people are represented in the New Zealand Public Service at levels similar to the general
population, the proportion at senior levels has remained largely unchanged for some
time. For example, I am advised that while accounting for 7.6 percent of the public service,
people of Pacific descent accounted for just 1.5 percent of senior managers in 2010.
I come to a gathering such as this with a variety of perspectives. First, while many will see
me as a recent Governor-General of Indian descent, I personally place equal store on my
Secondly, my life has involved much of it being with people from the Pacific – as a pupil of
the Richmond Rd Primary School in Ponsonby in Auckland in the 1950s, there were just five
or six other non-European children, some of those being from Tonga, the Cook Islands or
Samoa. At Sacred Heart College in Glen Innes in Auckland the early 1960s, there was
something of the same thing, with that school having had in its student line-up over the years,
many people from the Pacific.
Those ties with the Pacific and my Pacific heritage have never faded. Throughout my careers,
as a lawyer, judge, ombudsman, governor-general, or as a family, I have developed and
maintained a valued stockholding of professional and personal links in a number of Pacific
The strength of New Zealand’s relationships with Pacific countries have come to be called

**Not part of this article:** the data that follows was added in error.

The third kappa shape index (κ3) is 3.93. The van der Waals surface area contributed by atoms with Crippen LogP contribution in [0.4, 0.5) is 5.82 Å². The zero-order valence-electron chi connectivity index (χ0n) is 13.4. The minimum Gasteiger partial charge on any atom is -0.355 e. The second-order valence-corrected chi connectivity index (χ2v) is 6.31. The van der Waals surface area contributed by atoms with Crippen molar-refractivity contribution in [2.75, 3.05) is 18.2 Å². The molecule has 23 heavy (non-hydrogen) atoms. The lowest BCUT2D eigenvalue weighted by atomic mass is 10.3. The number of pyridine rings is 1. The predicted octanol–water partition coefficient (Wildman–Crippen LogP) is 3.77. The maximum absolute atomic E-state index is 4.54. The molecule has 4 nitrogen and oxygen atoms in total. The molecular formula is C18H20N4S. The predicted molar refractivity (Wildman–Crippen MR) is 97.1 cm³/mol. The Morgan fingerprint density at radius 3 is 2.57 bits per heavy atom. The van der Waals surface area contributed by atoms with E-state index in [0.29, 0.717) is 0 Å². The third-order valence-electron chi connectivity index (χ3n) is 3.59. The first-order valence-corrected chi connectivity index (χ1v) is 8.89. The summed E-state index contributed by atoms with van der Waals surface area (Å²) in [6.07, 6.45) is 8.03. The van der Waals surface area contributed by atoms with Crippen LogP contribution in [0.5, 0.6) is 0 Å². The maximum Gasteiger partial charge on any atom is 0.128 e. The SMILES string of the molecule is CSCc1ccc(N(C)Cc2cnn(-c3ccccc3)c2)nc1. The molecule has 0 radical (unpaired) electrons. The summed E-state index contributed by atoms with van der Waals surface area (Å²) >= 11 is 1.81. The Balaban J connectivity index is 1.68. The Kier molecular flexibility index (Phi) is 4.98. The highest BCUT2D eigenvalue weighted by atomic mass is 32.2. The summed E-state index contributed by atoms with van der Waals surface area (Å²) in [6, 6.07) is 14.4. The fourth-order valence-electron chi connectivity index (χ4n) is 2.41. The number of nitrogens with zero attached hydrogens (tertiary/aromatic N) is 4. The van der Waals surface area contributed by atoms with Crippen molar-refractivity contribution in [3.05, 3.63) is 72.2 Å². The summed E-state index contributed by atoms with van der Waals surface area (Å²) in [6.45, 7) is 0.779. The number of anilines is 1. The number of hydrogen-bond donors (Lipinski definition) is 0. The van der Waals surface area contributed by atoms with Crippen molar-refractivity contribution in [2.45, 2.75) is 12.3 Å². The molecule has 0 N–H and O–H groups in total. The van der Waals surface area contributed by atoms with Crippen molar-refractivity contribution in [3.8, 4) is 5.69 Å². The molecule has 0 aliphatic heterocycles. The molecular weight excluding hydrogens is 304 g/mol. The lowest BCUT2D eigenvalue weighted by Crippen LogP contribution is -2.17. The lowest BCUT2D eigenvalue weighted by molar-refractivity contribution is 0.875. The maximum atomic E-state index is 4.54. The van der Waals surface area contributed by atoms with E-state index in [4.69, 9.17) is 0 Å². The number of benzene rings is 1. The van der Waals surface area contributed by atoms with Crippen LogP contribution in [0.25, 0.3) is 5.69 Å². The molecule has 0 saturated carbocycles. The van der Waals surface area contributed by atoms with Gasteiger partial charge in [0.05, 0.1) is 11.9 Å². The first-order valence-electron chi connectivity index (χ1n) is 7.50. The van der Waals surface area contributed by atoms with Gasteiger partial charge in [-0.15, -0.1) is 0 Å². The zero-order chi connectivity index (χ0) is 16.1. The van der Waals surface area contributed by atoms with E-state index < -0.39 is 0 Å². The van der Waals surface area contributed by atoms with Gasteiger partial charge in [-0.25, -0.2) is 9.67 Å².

upon in a material way, recently, with life events such as the death, in March of His Majesty
King Siaosi Tupou V, recently in Tonga, and the 50
anniversary of the independence of
Samoa at the beginning of June equally so.
I might also note that all Pacific peoples have made a significant contribution to New
Zealand’s society and economy. Pacific people have brought a colour and vitality to New
Zealand art and culture. That same energy and colour has also enlivened many sports New
Zealanders love, such as rugby, rugby league and netball. One only needs to bring to mind
the efforts of Keven Mealamu, Piri Weepu and Hosea Gear on this last Saturday evening and
the atmosphere of the weekly morning markets in Otara and Porirua to recall that.
I want then to examine some issues related to leadership, as seen through the filter of my own
My own approach to cultural identity, individually and personally is that I have generally
been in the minority but have always regarded that as being something positive rather than a
I have had many professional colleagues of different ethnicities and the pace of acquiring and
continuing those relationships has grown with time (especially during the Ombudsman years)
when I had a connection with the Commonwealth Secretariat helping deliver for nearly 10
years a training programme for newly appointed Ombudsmen.
In times involving global financial crisis and issues about justice and equity, the cry often
goes out for "leadership." I place that word in quotes, because it one of those terms that not
only means different things to different people but also means different things at different
portray. If you put the word “leadership qualities” into the search engine of a well-known
online search engine beginning with “G” you will be given more than 5 million results.
I want to refer to three Pacific leaders whose example I think bears more than somewhat on
what the panel members may say shortly. The first is one of the Pacific leaders whose
friendship I value, and is the O le Ao o le Malo of Samoa, His Highness Tui Atua Tupua
Tamasese Tupuola Tufuga Efi. He has a long history of public service to his country, and to
the Pacific, and is a leading authority on Samoan culture, language and tradition. He is a